By Emily Rosenberg, Associate Editor
By Raena Doty, Staff Writer
The Christa McAuliffe Center hosted five faculty members who discussed the play “Young Nerds of Color,” as a part of Mass STEM Week Oct. 19.
The five panelists were Wardell Powell, Education professor and Interim diversity and inclusion officer, Ishara Mills-Henry, Chemistry and Food Science professor, Folashadé Solomon, Education professor, Cara Pina, Biology professor and co-chair of the diversity and inclusion committee, and Vandana Singh, Environment, Society and Sustainability professor.
“Young Nerds of Color” is a play written by Melinda Lopez, which focuses on the struggles Black and Indigenous people of color (BIPOC) students in STEM face, based on over 60 interviews with people currently in the field. The play was shown in digital format in the planetarium.
The discussion began with the panelists sharing how they related to the play.
Singh moved from India to the United States to earn her Ph.D, she said, and always felt “indebted” to the African American Civil Rights movement.
Mills-Henry said the film resonated with her because she went to a historically Black college for her undergraduate degree, but to a majority-white institution for graduate school and had two very different experiences. Powell said what stood out to him, as a Black male educator in science, is that he does not encounter a lot of men of color also interested in pursuing STEM education. He said in his five years of teaching STEM education at Framingham State, he could not recall training any Black male students.
He shared a story of when he was at a post-baccalaureate conference, and two white women assumed he was only visiting, rather than attending for the same purposes they were.
Pina said students who are not represented in science tend to “see science in a different way.” She said a student’s background influences how they view science and that there is no neutral way to do science.
Solomon said there is a need for various backgrounds in STEM in order to overcome the problems that can be solved through science.
She added, children often lose their enthusiasm for science after a certain age, but there are interdisciplinary ways to help them stay involved, including music.
“I tend to start thinking about ‘how do we keep people connected to seeing the science around them in their everyday lives and their experiences and how do they keep that enthusiasm?’” she asked.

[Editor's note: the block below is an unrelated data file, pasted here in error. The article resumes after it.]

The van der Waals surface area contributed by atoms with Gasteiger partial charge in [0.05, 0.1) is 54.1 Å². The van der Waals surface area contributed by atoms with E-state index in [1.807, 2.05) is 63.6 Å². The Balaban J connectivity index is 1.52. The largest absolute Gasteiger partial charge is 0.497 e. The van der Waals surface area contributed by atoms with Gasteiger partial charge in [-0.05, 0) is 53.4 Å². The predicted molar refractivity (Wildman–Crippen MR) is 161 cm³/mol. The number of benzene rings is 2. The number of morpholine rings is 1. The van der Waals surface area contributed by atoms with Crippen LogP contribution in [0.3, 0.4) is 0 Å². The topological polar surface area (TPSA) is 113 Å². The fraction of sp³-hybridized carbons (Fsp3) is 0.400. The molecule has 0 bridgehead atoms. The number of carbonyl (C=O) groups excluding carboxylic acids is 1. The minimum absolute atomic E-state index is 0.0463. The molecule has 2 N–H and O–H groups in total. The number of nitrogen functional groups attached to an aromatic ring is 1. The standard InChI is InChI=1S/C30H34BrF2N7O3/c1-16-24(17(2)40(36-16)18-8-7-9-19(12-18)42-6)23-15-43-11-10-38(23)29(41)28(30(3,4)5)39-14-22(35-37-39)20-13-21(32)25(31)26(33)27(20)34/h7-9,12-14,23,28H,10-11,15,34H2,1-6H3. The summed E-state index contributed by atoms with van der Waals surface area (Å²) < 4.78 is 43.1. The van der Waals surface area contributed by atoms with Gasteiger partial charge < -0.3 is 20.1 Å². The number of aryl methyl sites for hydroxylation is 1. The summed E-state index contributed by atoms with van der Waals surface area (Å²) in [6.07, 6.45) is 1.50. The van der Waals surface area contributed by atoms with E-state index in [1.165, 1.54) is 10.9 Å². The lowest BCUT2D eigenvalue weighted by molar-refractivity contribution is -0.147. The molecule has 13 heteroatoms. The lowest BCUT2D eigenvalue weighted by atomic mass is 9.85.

Pina said she encounters interdisciplinary fields every day in her work. She said for some people, connecting science to another discipline can be easy, while for others they cannot connect the dots.
“We need a more diverse group of people in science because some people are going to see this and others aren't. And if you're excluding the people who see this, then we're excluding this whole opportunity to do interdisciplinary science,” she said.
Singh stressed the importance of BIPOC voices as a way to expand people’s understanding of science.
“When we have diversity we can have different perspectives - different paradigms - and we know that science progresses not only with the continuous addition of knowledge to a pre-existing body of knowledge, but through paradigm shifts - through revolutionary breaks with the knowledge when we have to reconceptualize everything,” she said.
“We're overdue for a paradigm shift in the sciences and beyond. And I think that one way to get there is to have real genuine diversity in the sciences,” she said.
The panel discussed a clip of the play about code switching, defined in the play as switching between personas because of outside pressure to do so, and how this relates to BIPOC students in STEM.
One example of code switching in the play was an experience from one of the people who had been interviewed during the creation of the play. Before leaving for the interview, this person was stopped by his wife, who asked what they were going to do with the interview and if it would be recorded.
“You know about your image. It's like, what if this becomes a crazy play, that people write really, really terrible things about it in the paper? And then your name is associated with it? What do you think that would do to you?” the wife asked.